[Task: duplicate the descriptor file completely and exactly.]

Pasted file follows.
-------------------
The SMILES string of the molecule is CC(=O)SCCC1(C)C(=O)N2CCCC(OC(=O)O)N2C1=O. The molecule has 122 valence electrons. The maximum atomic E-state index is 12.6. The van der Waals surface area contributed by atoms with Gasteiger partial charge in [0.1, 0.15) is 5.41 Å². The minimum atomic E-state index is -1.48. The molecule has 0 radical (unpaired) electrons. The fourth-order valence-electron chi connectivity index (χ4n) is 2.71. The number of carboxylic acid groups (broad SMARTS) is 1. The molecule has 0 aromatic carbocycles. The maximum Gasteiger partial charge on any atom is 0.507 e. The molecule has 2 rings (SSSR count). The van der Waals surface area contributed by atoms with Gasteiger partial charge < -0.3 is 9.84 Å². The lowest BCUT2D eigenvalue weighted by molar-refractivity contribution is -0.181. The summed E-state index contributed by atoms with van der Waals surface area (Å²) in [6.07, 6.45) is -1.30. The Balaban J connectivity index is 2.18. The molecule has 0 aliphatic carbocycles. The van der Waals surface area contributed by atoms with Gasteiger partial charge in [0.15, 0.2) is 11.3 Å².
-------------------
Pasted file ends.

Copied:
The SMILES string of the molecule is CC(=O)SCCC1(C)C(=O)N2CCCC(OC(=O)O)N2C1=O. The molecule has 122 valence electrons. The maximum atomic E-state index is 12.6. The van der Waals surface area contributed by atoms with Gasteiger partial charge in [0.1, 0.15) is 5.41 Å². The minimum atomic E-state index is -1.48. The molecule has 0 radical (unpaired) electrons. The fourth-order valence-electron chi connectivity index (χ4n) is 2.71. The number of carboxylic acid groups (broad SMARTS) is 1. The molecule has 0 aromatic carbocycles. The maximum Gasteiger partial charge on any atom is 0.507 e. The molecule has 2 rings (SSSR count). The van der Waals surface area contributed by atoms with Gasteiger partial charge < -0.3 is 9.84 Å². The lowest BCUT2D eigenvalue weighted by molar-refractivity contribution is -0.181. The summed E-state index contributed by atoms with van der Waals surface area (Å²) in [6.07, 6.45) is -1.30. The Balaban J connectivity index is 2.18. The molecule has 0 aliphatic carbocycles. The van der Waals surface area contributed by atoms with Gasteiger partial charge in [0.15, 0.2) is 11.3 Å².